The Little Deaf And Dumb Preacher





In a small town in Germany lived a locksmith and his wife, to whom God

had given one child, a girl, who rejoiced the hearts of her parents as

she grew up strong and happy. But the father longed for a son, and God

heard his prayer, and a boy was born to him. Now indeed there was joy in

the home; but their happiness was soon saddened, for the child was found

to be deaf and dumb. He was otherwise a beautiful boy, with large blue

eyes. What could they do for him but pray?



"Ah, if only the Lord Jesus was here now," spoke the father once, "how

would I seek Him, and bring our child to Him; how would I pray Him to

lay His hand on our dear child, too, and give him hearing."



"And I know He certainly would," the mother answered.



"But the Lord Jesus is with us, though we see Him not; let us entreat

Him for our child."



At length the boy was three years old. His eyes were full of

intelligence, and he seemed to understand everything around him. The

God-fearing habits of his parents had a great influence over him. At

family prayer the mother held the little one on her lap, his hands

clasped together, and when the father asked a blessing on their frugal

meal, the little child would also stand behind his stool, and would

never taste a morsel before it was asked.



It was advised that the boy be placed under the care of a famous

physician in a neighbouring town. The father would leave untried nothing

possible for the welfare of his boy, and so very soon set out on his

journey. The sun was already set when they reached their destination.



Then the father took the boy's hand, and they went together to a

relative's who lived in the town. But what a different home from that

which the boy had left: the relative did not believe in the Word of God,

but only thought of pleasure and doing according to his own wisdom. So

long as the father was with him the child was content. He would not move

from his side, and at night slept locked in his arms. But the father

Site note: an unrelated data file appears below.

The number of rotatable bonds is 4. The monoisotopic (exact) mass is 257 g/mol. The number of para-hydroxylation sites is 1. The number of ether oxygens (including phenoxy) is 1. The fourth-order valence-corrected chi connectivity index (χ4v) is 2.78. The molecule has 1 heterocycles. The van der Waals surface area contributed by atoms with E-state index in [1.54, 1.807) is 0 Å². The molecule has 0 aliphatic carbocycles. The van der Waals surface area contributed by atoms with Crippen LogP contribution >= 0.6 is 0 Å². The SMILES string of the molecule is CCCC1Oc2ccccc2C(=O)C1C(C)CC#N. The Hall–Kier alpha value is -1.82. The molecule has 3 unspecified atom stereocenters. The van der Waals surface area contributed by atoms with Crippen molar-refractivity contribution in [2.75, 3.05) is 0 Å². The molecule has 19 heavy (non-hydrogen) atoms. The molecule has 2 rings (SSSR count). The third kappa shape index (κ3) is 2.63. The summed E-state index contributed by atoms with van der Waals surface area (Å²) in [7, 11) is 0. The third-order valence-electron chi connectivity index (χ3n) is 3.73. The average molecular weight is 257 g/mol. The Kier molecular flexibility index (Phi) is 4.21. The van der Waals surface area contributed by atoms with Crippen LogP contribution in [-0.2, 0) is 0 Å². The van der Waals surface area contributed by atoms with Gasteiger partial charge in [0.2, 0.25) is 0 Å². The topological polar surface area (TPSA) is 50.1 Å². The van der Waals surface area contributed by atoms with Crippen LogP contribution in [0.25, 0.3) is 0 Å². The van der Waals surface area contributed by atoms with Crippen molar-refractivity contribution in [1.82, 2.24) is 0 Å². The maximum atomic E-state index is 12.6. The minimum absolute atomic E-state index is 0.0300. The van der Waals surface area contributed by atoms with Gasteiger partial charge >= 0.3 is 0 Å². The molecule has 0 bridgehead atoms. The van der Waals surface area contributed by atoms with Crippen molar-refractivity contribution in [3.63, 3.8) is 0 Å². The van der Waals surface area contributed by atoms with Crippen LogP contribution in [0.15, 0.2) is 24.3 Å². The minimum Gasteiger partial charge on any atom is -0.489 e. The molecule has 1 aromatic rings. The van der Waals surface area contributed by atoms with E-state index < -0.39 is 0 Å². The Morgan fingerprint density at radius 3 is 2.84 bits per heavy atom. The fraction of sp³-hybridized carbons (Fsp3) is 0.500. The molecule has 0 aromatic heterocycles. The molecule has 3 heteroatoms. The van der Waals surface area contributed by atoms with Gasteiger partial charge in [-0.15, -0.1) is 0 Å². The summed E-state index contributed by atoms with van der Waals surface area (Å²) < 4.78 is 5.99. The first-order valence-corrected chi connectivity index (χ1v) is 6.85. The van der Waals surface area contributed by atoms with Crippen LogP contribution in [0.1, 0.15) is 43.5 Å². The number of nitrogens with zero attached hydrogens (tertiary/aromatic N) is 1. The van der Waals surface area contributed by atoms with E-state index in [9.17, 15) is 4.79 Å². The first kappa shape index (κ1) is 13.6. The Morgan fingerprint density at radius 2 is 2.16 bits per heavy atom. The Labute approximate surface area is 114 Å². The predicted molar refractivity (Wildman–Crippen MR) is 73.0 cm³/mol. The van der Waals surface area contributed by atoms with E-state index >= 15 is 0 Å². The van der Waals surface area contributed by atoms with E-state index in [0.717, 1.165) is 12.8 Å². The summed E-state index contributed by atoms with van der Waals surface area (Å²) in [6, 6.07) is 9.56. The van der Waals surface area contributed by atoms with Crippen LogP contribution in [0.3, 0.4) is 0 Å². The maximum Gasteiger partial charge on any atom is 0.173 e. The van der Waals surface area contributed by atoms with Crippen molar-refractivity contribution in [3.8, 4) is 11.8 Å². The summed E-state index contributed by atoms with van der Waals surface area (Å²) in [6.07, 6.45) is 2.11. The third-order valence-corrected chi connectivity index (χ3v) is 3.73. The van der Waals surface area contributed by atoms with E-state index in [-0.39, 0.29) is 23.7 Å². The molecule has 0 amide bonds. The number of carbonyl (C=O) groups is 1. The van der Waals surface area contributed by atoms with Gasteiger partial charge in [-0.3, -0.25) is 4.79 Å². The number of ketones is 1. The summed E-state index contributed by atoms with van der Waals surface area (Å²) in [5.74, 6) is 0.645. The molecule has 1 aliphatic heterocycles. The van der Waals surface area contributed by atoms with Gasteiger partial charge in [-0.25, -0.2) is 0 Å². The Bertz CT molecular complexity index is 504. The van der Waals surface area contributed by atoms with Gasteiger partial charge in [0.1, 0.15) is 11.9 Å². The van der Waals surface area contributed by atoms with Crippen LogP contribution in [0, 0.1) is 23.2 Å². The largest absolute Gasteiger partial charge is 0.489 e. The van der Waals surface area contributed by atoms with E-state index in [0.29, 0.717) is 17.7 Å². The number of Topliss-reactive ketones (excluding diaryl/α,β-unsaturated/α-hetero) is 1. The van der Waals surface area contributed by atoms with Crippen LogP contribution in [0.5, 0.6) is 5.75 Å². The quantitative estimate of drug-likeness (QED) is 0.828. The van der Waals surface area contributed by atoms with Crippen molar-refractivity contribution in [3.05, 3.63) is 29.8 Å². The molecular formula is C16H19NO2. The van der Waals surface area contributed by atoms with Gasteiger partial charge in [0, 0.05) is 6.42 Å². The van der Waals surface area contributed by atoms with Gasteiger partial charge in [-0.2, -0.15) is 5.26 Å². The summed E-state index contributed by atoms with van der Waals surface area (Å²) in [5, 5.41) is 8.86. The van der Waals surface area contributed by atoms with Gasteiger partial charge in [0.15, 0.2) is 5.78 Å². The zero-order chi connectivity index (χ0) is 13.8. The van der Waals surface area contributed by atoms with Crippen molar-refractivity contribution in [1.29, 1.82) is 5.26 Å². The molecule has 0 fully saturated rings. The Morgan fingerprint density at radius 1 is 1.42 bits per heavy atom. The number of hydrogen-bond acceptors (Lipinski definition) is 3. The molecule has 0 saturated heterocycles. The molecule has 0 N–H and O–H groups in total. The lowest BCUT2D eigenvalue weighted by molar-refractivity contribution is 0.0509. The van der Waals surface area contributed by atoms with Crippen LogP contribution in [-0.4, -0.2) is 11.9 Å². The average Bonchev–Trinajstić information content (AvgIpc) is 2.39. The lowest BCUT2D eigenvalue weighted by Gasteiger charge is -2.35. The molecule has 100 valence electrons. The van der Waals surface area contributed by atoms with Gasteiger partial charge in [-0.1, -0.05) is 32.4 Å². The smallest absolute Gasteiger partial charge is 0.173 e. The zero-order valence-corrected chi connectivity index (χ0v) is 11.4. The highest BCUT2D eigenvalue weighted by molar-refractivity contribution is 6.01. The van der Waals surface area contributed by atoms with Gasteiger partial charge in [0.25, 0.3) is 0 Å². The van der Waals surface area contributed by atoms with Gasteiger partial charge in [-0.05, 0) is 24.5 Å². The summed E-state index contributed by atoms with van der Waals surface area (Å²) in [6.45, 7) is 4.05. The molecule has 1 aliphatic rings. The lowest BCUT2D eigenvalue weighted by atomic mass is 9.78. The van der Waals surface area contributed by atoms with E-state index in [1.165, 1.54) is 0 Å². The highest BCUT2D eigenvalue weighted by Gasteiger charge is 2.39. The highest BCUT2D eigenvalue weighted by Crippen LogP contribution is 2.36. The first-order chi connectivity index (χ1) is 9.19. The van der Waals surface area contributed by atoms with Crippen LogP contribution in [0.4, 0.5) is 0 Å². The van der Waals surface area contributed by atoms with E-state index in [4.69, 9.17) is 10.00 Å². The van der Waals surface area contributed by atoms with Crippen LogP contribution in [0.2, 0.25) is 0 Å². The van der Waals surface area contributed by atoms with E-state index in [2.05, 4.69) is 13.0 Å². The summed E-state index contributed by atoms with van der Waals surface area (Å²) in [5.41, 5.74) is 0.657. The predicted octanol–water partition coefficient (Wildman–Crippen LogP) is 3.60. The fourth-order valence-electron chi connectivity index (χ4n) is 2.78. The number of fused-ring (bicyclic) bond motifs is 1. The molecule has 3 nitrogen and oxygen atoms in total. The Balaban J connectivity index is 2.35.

could not stay long; pressing business compelled his return home. His

departure was very sorrowful for the child, and the father felt it no

less.



At length the dinner time came. All was prepared, and the family

gathered round the table, and with a good appetite began the meal. But

the dumb child sat not; he stood behind his chair and waited. The others

told him to sit and eat, but he understood not. His lips were

speechless, but he made signs that they should pray. The people

understood him, but would not show they did. Then the child ran to each,

and, with a supplicating look, tried to clasp their hands together. A

feeling of shame came over them. They wished to quiet him, but dared

not try. Should they pray? They had never done it, but the child waited.

At length the wife stood up, then the husband, and then all the others,

for they did not know what else to do, and the wife prayed, with

trembling voice, "Lord Jesus, come to our meal and bless it, and grant

us Thy mercy."



Thus did the dumb child become a holy messenger, and, though he was

speechless, witness for God where He was entirely forgotten.



But how was it with the child? Was his coming so far any use? Was he

cured? No; the doctor could do nothing for him, and he remains

speechless still. But later he attended a deaf and dumb institution,

where he learnt reading, writing, and arithmetic, and many other useful

things. Above all, he has learnt to know for himself the Lord Jesus, and

to be resigned to the affliction God has laid upon him. He still lives,

and is a God-fearing young man, and the joy of his old parents. He has

learnt the trade of bookbinding, and can well support himself. Speaking

with his sister of the old times, he said in the deaf and dumb language,

smiling, "Ah, God has made me deaf and dumb that I should preach of the

holy Jesus."





The Indians And Deaf And Dumb The Little Demerarian facebooktwittergoogle_plusredditpinterestlinkedinmail

Feedback